Desertification typically does not occur where precipitation and humidity are fairly well spread throughout the year, as in many coastal areas like Florida and Washington. However, most western rangelands experience long dry periods whether rainfall is high or low and here desertification occurs on both private and public lands. The symptoms of desertification are: increasingly frequent and severe droughts and floods, poverty, social breakdown, mass emigration to cities or across borders, decreasing wildlife, pastoral culture genocide, and violence and conflict. Most of these are being experienced in America today despite the good intentions of both ranchers and policy-makers.

Download the Report from Range Magazine

Beyond the Beginning: The Zero Till Evolution

Introduction: A Biological System Evolves

The risk-takers of past decades who were among the first to park plows and cultivators – believing they could plant crops into untilled stubble and still harvest good yields – may have never dreamed they’d launch a farming revolution. Yet their cumulative efforts worldwide have done just that.

“Increasing numbers of farmers are converting to no-till, making it a global phenomenon,” says Jon Hanson, newly retired research director of the USDA Agricultural Research Service Northern Great Plains Research Laboratory at Mandan, North Dakota. “In South America farmers are adopting no-till in a big way, and worldwide 95 million hectares [235 million acres] are in no-till. No-till is helping to conserve soil around the globe.”

The modern no-till movement on large-scale farms became possible with the invention of herbicides, such as 2, 4-D and paraquat in the 1940-50’s, permitting weed control without tillage. The absence of tillage results in a residue mulch covering the soil surface and requiring seeding practices or equipment designed to sow directly into mulch-covered soil.

The no-till system retains more than 90 percent of crop residue on the soil surface. By contrast, the moldboard plow retains less than 10 percent of residue; the chisel plow and disk retain between 25 and 75 percent of residue; while ridge-planting and strip-till planting systems retain 40 to 60 percent of residue.

Download the Report from the Manitoba-North Dakota Zero Tillage Farmers Association

Soil Carbon Restoration: Can Biology do the Job?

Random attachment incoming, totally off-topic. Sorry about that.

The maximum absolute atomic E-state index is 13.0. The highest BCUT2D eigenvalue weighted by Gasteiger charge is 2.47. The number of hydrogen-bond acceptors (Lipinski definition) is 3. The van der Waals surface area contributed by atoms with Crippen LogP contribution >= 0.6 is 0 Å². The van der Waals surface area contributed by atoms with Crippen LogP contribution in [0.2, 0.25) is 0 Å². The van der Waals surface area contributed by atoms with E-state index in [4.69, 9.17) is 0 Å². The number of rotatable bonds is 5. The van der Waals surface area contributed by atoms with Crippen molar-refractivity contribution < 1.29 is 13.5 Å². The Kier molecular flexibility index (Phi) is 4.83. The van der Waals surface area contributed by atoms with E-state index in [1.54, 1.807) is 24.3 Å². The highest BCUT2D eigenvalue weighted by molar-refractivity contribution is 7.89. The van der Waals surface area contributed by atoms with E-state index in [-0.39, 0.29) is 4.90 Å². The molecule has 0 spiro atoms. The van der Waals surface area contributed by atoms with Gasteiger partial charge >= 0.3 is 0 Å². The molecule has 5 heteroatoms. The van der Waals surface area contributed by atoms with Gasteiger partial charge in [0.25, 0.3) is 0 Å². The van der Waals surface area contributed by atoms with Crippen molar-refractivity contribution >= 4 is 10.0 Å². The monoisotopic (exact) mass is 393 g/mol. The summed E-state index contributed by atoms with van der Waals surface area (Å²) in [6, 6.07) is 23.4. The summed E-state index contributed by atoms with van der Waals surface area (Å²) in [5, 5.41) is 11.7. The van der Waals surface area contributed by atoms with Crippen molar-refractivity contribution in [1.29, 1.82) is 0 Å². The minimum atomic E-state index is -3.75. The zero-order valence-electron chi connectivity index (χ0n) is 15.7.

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Author: Jack Kittredge

A great deal of discussion in scientific and governmental circles has been focused recently on how to deal with greenhouse gas emissions and the resulting weather extremes they have created. Most analysts believe we must stop burning fossil fuels to prevent further increases in atmospheric carbon, and find ways to remove carbon already in the air if we want to lessen further weather crises and the associated human tragedies, economic disruption and social conflict that they bring.

But where can we put that carbon once it is removed from the air? There is only one practical approach — to put it back where it belongs, in the soil. Fortunately, this is not an expensive process. But it does take large numbers of people agreeing to take part. Since few people will change what they are doing without a good reason, we have written this short paper. We hope it explains the problem of carbon dioxide buildup and climate change, how carbon can be taken out of the atmosphere and restored to the soil, and the advantages that can come to farmers and consumers from growing in carbon-rich soils.

Climate Change

Weather anomalies are notoriously difficult to document. To do so requires good data over a long time, and clear standards for what constitutes an anomaly. Recently, however, as more and more people are interested in the topic, development of the data and standards has progressed. The key factors in extreme weather are excessive heat, precipitation, and air moisture. Recent studies have found that monthly mean temperature records, extreme precipitation events, and average air moisture content have all risen over the last 50 to 150 years. (Coumou)

Download the Report from NOFA/Mass (PDF)